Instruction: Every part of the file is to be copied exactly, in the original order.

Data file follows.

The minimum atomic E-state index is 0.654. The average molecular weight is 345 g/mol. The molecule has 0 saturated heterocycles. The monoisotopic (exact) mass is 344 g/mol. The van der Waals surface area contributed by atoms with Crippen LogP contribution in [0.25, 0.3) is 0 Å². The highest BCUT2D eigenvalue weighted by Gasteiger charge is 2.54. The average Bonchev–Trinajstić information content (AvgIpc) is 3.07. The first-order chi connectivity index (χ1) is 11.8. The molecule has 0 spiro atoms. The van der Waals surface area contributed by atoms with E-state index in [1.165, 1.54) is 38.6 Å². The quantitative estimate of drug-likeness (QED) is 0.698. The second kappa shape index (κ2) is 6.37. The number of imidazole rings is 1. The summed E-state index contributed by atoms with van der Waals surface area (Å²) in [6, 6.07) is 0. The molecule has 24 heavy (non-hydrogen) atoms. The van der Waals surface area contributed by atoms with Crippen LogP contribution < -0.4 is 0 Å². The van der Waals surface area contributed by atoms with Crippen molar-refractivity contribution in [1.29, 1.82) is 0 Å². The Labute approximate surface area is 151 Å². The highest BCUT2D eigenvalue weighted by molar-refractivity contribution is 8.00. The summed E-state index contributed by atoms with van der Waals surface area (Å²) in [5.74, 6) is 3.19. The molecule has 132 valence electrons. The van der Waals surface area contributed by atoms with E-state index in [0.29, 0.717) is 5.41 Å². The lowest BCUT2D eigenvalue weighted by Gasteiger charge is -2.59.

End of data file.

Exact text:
The minimum atomic E-state index is 0.654. The average molecular weight is 345 g/mol. The molecule has 0 saturated heterocycles. The monoisotopic (exact) mass is 344 g/mol. The van der Waals surface area contributed by atoms with Crippen LogP contribution in [0.25, 0.3) is 0 Å². The highest BCUT2D eigenvalue weighted by Gasteiger charge is 2.54. The average Bonchev–Trinajstić information content (AvgIpc) is 3.07. The first-order chi connectivity index (χ1) is 11.8. The molecule has 0 spiro atoms. The van der Waals surface area contributed by atoms with E-state index in [1.165, 1.54) is 38.6 Å². The quantitative estimate of drug-likeness (QED) is 0.698. The second kappa shape index (κ2) is 6.37. The number of imidazole rings is 1. The summed E-state index contributed by atoms with van der Waals surface area (Å²) in [6, 6.07) is 0. The molecule has 24 heavy (non-hydrogen) atoms. The van der Waals surface area contributed by atoms with Crippen LogP contribution < -0.4 is 0 Å². The van der Waals surface area contributed by atoms with Crippen molar-refractivity contribution in [1.29, 1.82) is 0 Å². The Labute approximate surface area is 151 Å². The highest BCUT2D eigenvalue weighted by molar-refractivity contribution is 8.00. The summed E-state index contributed by atoms with van der Waals surface area (Å²) in [5.74, 6) is 3.19. The molecule has 132 valence electrons. The van der Waals surface area contributed by atoms with E-state index in [0.29, 0.717) is 5.41 Å². The lowest BCUT2D eigenvalue weighted by Gasteiger charge is -2.59.